Faculty Profile: AFROTC Commander Weide mentors leaders

Two thirds of the way through his 0600 to 1800 work day, Lieutenant Colonel David Weide was seated behind the shining dark wood of his desk, a foot-and-a-half high pile of paperwork in front of him, waiting to be addressed. Weide is the Commander of Montana State University Air Force Reserve Officer Training Corp (ROTC) Detachment 450, and department chair and professor of aerospace studies. He is one semester into his assignment at MSU, a post that will last two or three years, and one his military career has made him ideally suited for.

In this position, Weide is responsible for the six active duty members of the Air Force ROTC cadre, as well as the commissioning of around 75 graduating student cadets. Additionally, he currently instructs two courses: MAS 411 National Security Affairs and MAS 260 Air Force Weapons Systems.

His office in Hamilton Hall is decorated with formal photographs, awards and keepsakes from his long career, including a group picture of his Basic Training graduation from 1991 and three boonie hats from his tours in Saudi Arabia, United Arab Emirates and, most recently, a 14 month tour in Afghanistan.

Throughout his 24 years with the Air Force, Weide has been assigned ten different job placements at a multitude of bases. Counting his assignments off on his fingers, he explained “I’ve served in a diverse number of positions … including four different major commands,” making him a useful mentor to the Cadets in the program. “These cadets could be assigned to any position at any base … I’ve had exposure to all of them in some way.”

Weide began his career as an enlisted Airman First Class in 1991. Initially inspired by an air show in 1985, Weide says he was “looking for something exciting to do with my life out of high school.”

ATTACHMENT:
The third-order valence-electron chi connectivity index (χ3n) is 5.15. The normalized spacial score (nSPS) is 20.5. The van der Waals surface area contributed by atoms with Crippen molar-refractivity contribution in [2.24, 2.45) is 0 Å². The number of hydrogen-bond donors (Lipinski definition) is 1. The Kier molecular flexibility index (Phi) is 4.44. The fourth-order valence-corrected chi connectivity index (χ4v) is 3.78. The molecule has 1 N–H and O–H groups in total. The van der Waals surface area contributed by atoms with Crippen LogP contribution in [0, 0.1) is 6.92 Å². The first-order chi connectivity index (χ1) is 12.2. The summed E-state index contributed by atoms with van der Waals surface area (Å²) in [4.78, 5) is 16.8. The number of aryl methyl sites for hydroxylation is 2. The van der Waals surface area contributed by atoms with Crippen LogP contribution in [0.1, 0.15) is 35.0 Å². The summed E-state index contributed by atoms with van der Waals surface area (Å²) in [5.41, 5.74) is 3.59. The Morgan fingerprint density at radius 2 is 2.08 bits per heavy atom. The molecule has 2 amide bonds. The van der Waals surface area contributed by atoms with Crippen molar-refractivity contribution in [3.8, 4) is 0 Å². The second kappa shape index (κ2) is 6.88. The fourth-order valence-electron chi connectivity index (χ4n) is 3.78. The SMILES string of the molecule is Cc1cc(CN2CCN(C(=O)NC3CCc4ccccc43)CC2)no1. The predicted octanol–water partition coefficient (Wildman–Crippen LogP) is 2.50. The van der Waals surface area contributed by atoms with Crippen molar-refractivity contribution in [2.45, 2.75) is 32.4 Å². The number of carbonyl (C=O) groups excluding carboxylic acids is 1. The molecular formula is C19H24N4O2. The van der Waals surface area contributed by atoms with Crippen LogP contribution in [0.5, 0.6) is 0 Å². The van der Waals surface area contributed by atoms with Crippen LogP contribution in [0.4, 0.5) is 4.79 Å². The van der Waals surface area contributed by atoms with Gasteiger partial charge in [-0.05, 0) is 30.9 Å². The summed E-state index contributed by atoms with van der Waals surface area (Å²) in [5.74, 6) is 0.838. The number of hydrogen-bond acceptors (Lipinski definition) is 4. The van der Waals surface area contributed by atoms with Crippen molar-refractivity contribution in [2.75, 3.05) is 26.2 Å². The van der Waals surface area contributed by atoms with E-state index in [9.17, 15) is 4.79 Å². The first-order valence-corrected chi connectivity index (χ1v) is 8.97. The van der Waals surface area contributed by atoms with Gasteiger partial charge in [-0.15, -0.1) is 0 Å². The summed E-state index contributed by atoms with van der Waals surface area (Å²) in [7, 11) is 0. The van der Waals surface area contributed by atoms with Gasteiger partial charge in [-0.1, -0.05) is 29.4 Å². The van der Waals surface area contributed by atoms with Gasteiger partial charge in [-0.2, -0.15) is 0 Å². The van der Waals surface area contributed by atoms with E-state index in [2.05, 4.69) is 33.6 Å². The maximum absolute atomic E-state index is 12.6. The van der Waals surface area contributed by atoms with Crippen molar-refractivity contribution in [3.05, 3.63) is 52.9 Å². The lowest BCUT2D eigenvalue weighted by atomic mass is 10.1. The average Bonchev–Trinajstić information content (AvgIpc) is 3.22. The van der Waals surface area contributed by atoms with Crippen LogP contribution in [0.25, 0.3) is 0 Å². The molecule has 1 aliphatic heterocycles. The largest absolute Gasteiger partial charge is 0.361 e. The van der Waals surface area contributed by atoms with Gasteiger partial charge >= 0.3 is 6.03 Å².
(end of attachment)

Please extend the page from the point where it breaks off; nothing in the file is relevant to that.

Throughout his first assignment from 1991 to 1993, Weide developed a deep respect for the leadership skills of his superiors. His own leadership ethic was shaped by “my exposure to my officers…[their] ethics, perseverance and discipline. They were always on their game,” he said. “First and foremost, lead by example … set the example … You never have to tell an officer to shine their boots.”

He then attended Angelo State University while stationed at Goodfellow Air Force Base in San Angelo, Texas. He was a distinguished graduate of the ROTC program, and attributes much of his desire to hold his current position to his positive experiences as a cadet.

Since his commission in 1998, Weide climbed the ranks from Second Lieutenant to Lieutenant Colonel, a promotion he received shortly after his arrival to MSU. For the past decade, Weide has worked towards his current assignment, and made it through the competitive selection process for Commander.

“In my entire career this the is the first time I’ve been assigned both the job and location I wanted,” he said.

However, the job, like any other, has its faults. “Administration was a surprise for me. I was not expecting the paperwork. I’ve got paperwork for my paperwork,” said Weide, gesturing to the stack of files on his desk. The calendar on his computer screen is crammed with multicolored reminders of his various obligations. “I wish I could say there was such a thing as an average day,” he laughed.

Weide’s reward, however, is worth it. “Watching the development of our young citizens, watching the growth of the cadets, is the most rewarding part of the job,” he said.